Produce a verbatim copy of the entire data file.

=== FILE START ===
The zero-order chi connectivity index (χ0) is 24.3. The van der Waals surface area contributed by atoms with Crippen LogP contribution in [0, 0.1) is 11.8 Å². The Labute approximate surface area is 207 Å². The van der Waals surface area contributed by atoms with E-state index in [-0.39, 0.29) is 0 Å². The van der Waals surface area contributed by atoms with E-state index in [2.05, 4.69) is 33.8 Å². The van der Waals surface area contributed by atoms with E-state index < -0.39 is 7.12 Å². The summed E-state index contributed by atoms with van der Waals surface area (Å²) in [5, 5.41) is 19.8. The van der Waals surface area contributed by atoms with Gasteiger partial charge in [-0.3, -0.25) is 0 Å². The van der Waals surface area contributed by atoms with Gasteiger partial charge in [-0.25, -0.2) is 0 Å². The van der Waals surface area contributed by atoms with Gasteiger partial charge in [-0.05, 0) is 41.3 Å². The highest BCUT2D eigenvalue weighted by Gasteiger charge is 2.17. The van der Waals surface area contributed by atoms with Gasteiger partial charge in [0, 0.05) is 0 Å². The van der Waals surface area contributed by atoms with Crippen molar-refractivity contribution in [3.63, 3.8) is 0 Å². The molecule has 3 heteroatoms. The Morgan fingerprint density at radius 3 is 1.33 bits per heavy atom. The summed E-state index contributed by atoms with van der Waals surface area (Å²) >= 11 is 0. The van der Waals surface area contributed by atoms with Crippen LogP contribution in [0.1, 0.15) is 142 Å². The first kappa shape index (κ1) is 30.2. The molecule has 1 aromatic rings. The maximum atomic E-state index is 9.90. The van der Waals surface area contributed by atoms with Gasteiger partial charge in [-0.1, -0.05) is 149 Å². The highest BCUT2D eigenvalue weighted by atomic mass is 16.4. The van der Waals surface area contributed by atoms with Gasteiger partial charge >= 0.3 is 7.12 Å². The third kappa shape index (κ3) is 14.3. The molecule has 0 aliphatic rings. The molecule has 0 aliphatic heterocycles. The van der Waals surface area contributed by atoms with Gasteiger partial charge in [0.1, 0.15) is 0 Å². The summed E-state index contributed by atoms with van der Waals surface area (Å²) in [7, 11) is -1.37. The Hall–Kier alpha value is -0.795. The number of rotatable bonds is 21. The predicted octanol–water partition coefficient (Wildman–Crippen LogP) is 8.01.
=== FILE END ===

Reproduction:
The zero-order chi connectivity index (χ0) is 24.3. The van der Waals surface area contributed by atoms with Crippen LogP contribution in [0, 0.1) is 11.8 Å². The Labute approximate surface area is 207 Å². The van der Waals surface area contributed by atoms with E-state index in [-0.39, 0.29) is 0 Å². The van der Waals surface area contributed by atoms with E-state index in [2.05, 4.69) is 33.8 Å². The van der Waals surface area contributed by atoms with E-state index < -0.39 is 7.12 Å². The summed E-state index contributed by atoms with van der Waals surface area (Å²) in [5, 5.41) is 19.8. The van der Waals surface area contributed by atoms with Gasteiger partial charge in [-0.3, -0.25) is 0 Å². The van der Waals surface area contributed by atoms with Gasteiger partial charge in [-0.25, -0.2) is 0 Å². The van der Waals surface area contributed by atoms with Gasteiger partial charge in [-0.05, 0) is 41.3 Å². The highest BCUT2D eigenvalue weighted by Gasteiger charge is 2.17. The van der Waals surface area contributed by atoms with Gasteiger partial charge in [0, 0.05) is 0 Å². The van der Waals surface area contributed by atoms with Crippen molar-refractivity contribution in [3.63, 3.8) is 0 Å². The molecule has 3 heteroatoms. The Morgan fingerprint density at radius 3 is 1.33 bits per heavy atom. The summed E-state index contributed by atoms with van der Waals surface area (Å²) >= 11 is 0. The van der Waals surface area contributed by atoms with Crippen LogP contribution in [0.1, 0.15) is 142 Å². The first kappa shape index (κ1) is 30.2. The molecule has 1 aromatic rings. The maximum atomic E-state index is 9.90. The van der Waals surface area contributed by atoms with Gasteiger partial charge in [-0.1, -0.05) is 149 Å². The highest BCUT2D eigenvalue weighted by atomic mass is 16.4. The van der Waals surface area contributed by atoms with Gasteiger partial charge >= 0.3 is 7.12 Å². The third kappa shape index (κ3) is 14.3. The molecule has 0 aliphatic rings. The molecule has 0 aliphatic heterocycles. The van der Waals surface area contributed by atoms with Gasteiger partial charge in [0.1, 0.15) is 0 Å². The summed E-state index contributed by atoms with van der Waals surface area (Å²) in [7, 11) is -1.37. The Hall–Kier alpha value is -0.795. The number of rotatable bonds is 21. The predicted octanol–water partition coefficient (Wildman–Crippen LogP) is 8.01.